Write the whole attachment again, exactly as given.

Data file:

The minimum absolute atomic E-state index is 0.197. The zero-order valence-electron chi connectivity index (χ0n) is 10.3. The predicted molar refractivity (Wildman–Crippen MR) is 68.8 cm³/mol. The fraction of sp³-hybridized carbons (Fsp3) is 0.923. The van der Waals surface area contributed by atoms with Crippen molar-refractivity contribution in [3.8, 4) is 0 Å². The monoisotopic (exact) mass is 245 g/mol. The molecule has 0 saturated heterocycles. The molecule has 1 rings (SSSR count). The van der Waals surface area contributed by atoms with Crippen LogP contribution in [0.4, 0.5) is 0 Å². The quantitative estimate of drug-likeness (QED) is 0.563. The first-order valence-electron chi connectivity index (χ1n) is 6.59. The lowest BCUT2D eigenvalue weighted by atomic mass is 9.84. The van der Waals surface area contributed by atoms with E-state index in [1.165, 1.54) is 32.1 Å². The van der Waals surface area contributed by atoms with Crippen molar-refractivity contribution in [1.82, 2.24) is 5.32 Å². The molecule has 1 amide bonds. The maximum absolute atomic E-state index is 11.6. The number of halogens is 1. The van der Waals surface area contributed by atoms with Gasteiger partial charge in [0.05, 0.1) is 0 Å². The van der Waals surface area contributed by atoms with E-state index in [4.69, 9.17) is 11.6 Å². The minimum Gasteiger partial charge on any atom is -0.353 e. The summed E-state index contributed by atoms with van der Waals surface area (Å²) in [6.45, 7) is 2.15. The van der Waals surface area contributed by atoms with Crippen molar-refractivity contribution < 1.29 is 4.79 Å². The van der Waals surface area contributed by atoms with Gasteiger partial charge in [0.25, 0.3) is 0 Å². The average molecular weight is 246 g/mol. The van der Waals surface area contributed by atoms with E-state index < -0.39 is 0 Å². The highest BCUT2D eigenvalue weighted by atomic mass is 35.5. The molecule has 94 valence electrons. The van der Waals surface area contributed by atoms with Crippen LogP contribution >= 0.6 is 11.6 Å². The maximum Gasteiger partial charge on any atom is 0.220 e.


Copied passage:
The minimum absolute atomic E-state index is 0.197. The zero-order valence-electron chi connectivity index (χ0n) is 10.3. The predicted molar refractivity (Wildman–Crippen MR) is 68.8 cm³/mol. The fraction of sp³-hybridized carbons (Fsp3) is 0.923. The van der Waals surface area contributed by atoms with Crippen molar-refractivity contribution in [3.8, 4) is 0 Å². The monoisotopic (exact) mass is 245 g/mol. The molecule has 0 saturated heterocycles. The molecule has 1 rings (SSSR count). The van der Waals surface area contributed by atoms with Crippen LogP contribution in [0.4, 0.5) is 0 Å². The quantitative estimate of drug-likeness (QED) is 0.563. The first-order valence-electron chi connectivity index (χ1n) is 6.59. The lowest BCUT2D eigenvalue weighted by atomic mass is 9.84. The van der Waals surface area contributed by atoms with E-state index in [1.165, 1.54) is 32.1 Å². The van der Waals surface area contributed by atoms with Crippen molar-refractivity contribution in [1.82, 2.24) is 5.32 Å². The molecule has 1 amide bonds. The maximum absolute atomic E-state index is 11.6. The number of halogens is 1. The van der Waals surface area contributed by atoms with Gasteiger partial charge in [0.05, 0.1) is 0 Å². The van der Waals surface area contributed by atoms with E-state index in [4.69, 9.17) is 11.6 Å². The minimum Gasteiger partial charge on any atom is -0.353 e. The summed E-state index contributed by atoms with van der Waals surface area (Å²) in [6.45, 7) is 2.15. The van der Waals surface area contributed by atoms with Crippen molar-refractivity contribution < 1.29 is 4.79 Å². The van der Waals surface area contributed by atoms with Gasteiger partial charge in [0.25, 0.3) is 0 Å². The average molecular weight is 246 g/mol. The van der Waals surface area contributed by atoms with E-state index < -0.39 is 0 Å². The highest BCUT2D eigenvalue weighted by atomic mass is 35.5. The molecule has 94 valence electrons. The van der Waals surface area contributed by atoms with Crippen LogP contribution >= 0.6 is 11.6 Å². The maximum Gasteiger partial charge on any atom is 0.220 e.